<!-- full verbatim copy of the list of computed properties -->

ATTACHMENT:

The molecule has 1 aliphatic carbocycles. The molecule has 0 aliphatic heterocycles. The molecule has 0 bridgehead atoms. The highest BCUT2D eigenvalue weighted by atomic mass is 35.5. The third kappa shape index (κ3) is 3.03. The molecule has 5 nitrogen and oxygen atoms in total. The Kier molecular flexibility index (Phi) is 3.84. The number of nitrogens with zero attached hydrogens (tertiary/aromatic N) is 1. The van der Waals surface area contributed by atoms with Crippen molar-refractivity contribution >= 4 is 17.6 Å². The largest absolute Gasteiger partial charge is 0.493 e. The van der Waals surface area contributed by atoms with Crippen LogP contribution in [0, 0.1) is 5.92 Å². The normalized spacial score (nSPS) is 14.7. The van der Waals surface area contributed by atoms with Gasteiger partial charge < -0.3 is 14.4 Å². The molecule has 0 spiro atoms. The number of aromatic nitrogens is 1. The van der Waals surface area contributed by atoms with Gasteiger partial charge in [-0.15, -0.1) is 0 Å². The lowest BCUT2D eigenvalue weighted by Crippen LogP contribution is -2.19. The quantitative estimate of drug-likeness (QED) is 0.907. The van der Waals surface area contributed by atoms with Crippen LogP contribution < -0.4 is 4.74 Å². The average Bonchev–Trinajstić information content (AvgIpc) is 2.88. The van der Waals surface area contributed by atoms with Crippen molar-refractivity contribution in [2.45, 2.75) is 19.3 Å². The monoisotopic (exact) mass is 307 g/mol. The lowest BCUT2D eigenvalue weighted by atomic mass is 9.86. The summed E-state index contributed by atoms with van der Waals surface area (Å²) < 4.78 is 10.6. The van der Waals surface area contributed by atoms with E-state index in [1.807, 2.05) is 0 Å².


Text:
The molecule has 1 aliphatic carbocycles. The molecule has 0 aliphatic heterocycles. The molecule has 0 bridgehead atoms. The highest BCUT2D eigenvalue weighted by atomic mass is 35.5. The third kappa shape index (κ3) is 3.03. The molecule has 5 nitrogen and oxygen atoms in total. The Kier molecular flexibility index (Phi) is 3.84. The number of nitrogens with zero attached hydrogens (tertiary/aromatic N) is 1. The van der Waals surface area contributed by atoms with Crippen molar-refractivity contribution >= 4 is 17.6 Å². The largest absolute Gasteiger partial charge is 0.493 e. The van der Waals surface area contributed by atoms with Crippen LogP contribution in [0, 0.1) is 5.92 Å². The normalized spacial score (nSPS) is 14.7. The van der Waals surface area contributed by atoms with Gasteiger partial charge < -0.3 is 14.4 Å². The molecule has 0 spiro atoms. The number of aromatic nitrogens is 1. The van der Waals surface area contributed by atoms with Gasteiger partial charge in [-0.15, -0.1) is 0 Å². The lowest BCUT2D eigenvalue weighted by Crippen LogP contribution is -2.19. The quantitative estimate of drug-likeness (QED) is 0.907. The van der Waals surface area contributed by atoms with Crippen LogP contribution < -0.4 is 4.74 Å². The average Bonchev–Trinajstić information content (AvgIpc) is 2.88. The van der Waals surface area contributed by atoms with Crippen molar-refractivity contribution in [2.45, 2.75) is 19.3 Å². The monoisotopic (exact) mass is 307 g/mol. The lowest BCUT2D eigenvalue weighted by atomic mass is 9.86. The summed E-state index contributed by atoms with van der Waals surface area (Å²) < 4.78 is 10.6. The van der Waals surface area contributed by atoms with E-state index in [1.807, 2.05) is 0 Å².